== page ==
SciLifeLab researchers develop agoTRIBE – the first method to detect microRNA targets in single cells
Researchers at SciLifeLab and Stockholm University (SU) have developed the first method to experimentally map microRNA targets transcriptome-wide in single cells. This is a huge improvement over existing state-of-the-art methods that require millions of cells and will facilitate the entry of the microRNA field into the single-cell era. The study was published in the journal Nature Biotechnology.
MicroRNAs are ubiquitous small transcripts that repress gene activity in basically all multicellular animals and plants. They bind to Argonaute (AGO) proteins and guide these to specific mRNA targets, causing the targets to be destroyed by the protein. More than 60% of all human genes are estimated to be regulated by microRNAs – therefore it is not surprising that they have been found to be involved in numerous biological processes including formation of cell identify, development and diseases including cancer. To discover the function of a microRNA, it is necessary to find out exactly which mRNAs are targeted by it.
Current state-of-the-art methods uses antibodies to isolate the Argonaute (AGO) proteins and then sequence the bound mRNA targets. However, these methods require a lot of material – typically in order of millions of cells – to work.
Now researchers at SciLifeLab and SU have developed a new method – agoTRIBE – to detect microRNA targets at the level of single cells. They have fused an Argonaute protein to the deaminase domain of the ADAR2 editing enzyme. When microRNAs guide the fusion protein to mRNAs, these targets undergo RNA editing events that can be detected by sensitive single-cell sequencing as A>G nucleotide conversions. With their new method, the researchers can follow microRNA targeting of thousands of RNAs during biological processes such as the cell cycle or cell differentiation.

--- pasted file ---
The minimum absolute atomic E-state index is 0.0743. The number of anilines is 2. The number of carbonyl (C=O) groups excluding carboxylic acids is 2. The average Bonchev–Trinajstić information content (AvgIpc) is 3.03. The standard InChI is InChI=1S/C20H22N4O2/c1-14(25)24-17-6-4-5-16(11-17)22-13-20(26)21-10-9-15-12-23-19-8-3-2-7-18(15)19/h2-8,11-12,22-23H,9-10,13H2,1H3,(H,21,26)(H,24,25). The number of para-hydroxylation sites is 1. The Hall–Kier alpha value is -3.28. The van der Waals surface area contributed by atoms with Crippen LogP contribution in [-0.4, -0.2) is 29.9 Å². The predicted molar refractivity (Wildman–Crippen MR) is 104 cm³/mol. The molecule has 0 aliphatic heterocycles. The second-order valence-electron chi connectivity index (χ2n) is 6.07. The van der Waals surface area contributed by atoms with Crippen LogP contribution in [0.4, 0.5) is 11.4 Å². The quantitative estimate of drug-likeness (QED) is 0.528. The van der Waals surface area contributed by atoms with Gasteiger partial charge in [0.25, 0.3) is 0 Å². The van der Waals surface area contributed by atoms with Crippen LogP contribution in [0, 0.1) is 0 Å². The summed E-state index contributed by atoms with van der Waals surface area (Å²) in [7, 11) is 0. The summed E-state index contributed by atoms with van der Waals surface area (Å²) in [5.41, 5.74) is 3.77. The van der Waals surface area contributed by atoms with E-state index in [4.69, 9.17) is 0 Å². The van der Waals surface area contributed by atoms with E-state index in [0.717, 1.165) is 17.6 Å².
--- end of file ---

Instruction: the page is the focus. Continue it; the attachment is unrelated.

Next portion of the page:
In these processes, the researchers find that microRNAs – surprisingly – perform quite different tasks in each cell. In the future, it will be possible to also apply this method to study microRNA targeting in whole tissues, to find out exactly what is happening in each of the many cell types that comprise complex organs such as brains.
Dr. Marc Friedländer, SciLifeLab Fellow Alumnus and associate professor at Stockholm University, says: “The microRNA field has for many years been hampered by the lack of methods that can be applied to individual cells – we hope that our new method will help lift the field into the single-cell era.”
The work was spearheaded by Dr. Inna Biryukova, who took a leading role in developing the laboratory method, and by PhD student Vaishnovi Sekar, who performed the bulk of the advanced computational analyses. Vaishnovi Sekar highlights the challenges of the project: “In terms of complexity of the computational work, this is uncharted territory, and we lacked reference points and thresholds. We had to explore a myriad of approaches to devise a methodology that not only works but also yields biologically meaningful observations.”
The study was supported by ERC Starting Grant “miRCell” and by Vetenskapsrådet and has been published in the journal Nature Biotechnology.
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